If you test positive for COVID-19, and especially if you are more likely to get very sick from the virus, treatments are available that can reduce your chances of being hospitalized or dying from the disease. Medications to treat COVID-19 must be prescribed by a healthcare provider and started as soon as possible after diagnosis to be effective. Contact a healthcare provider right away (see below for all options) to determine if you are eligible for treatment, even if your symptoms are mild right now.

Don’t delay: The earlier you start treatment, the sooner it begins working for you. Some treatment must be started within 5 days of when you first develop symptoms to be effective.

People who are more likely to get very sick include older adults (ages 50 years or more, with risk increasing with age), people who are unvaccinated, and people with certain medical conditions, such as chronic lung disease, heart disease, or a weakened immune system. Being vaccinated makes you much less likely to get very sick. Still, some vaccinated people, especially those ages 65 years or older or who have other risk factors for severe disease, may benefit from treatment if they get COVID-19. A healthcare provider will help decide which treatment, if any, is right for you. Check with the healthcare provider or pharmacist if you are taking other medications to make sure the COVID-19 treatments can be safely taken at the same time.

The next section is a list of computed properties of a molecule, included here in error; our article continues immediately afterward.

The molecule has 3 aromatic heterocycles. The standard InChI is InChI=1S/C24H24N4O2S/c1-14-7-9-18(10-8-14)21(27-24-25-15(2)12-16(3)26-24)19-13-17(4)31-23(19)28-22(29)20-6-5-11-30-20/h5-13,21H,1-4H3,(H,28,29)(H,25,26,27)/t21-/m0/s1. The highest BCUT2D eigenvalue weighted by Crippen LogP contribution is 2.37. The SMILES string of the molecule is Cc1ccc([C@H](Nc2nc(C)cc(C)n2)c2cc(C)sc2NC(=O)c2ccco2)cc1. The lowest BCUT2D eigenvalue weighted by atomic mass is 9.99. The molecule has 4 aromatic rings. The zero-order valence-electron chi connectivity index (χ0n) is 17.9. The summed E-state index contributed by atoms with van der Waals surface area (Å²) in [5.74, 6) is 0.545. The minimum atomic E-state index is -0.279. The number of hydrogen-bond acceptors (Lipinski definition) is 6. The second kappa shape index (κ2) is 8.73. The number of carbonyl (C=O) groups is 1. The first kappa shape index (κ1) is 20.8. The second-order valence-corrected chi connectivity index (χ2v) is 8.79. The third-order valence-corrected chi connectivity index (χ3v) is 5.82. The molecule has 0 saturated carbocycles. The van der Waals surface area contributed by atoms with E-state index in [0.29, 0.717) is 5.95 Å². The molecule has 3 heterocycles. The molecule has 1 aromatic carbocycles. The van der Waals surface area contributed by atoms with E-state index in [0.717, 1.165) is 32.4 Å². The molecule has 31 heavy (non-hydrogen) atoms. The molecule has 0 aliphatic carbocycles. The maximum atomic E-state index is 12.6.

Treatments will remain available

Medication to prevent severe COVID-19, such as Paxlovid, will remain available for free while supplies last. After that, the price will be determined by the medication manufacturer and your health insurance coverage. Check with your health care provider if you need early treatment to prevent severe COVID-19.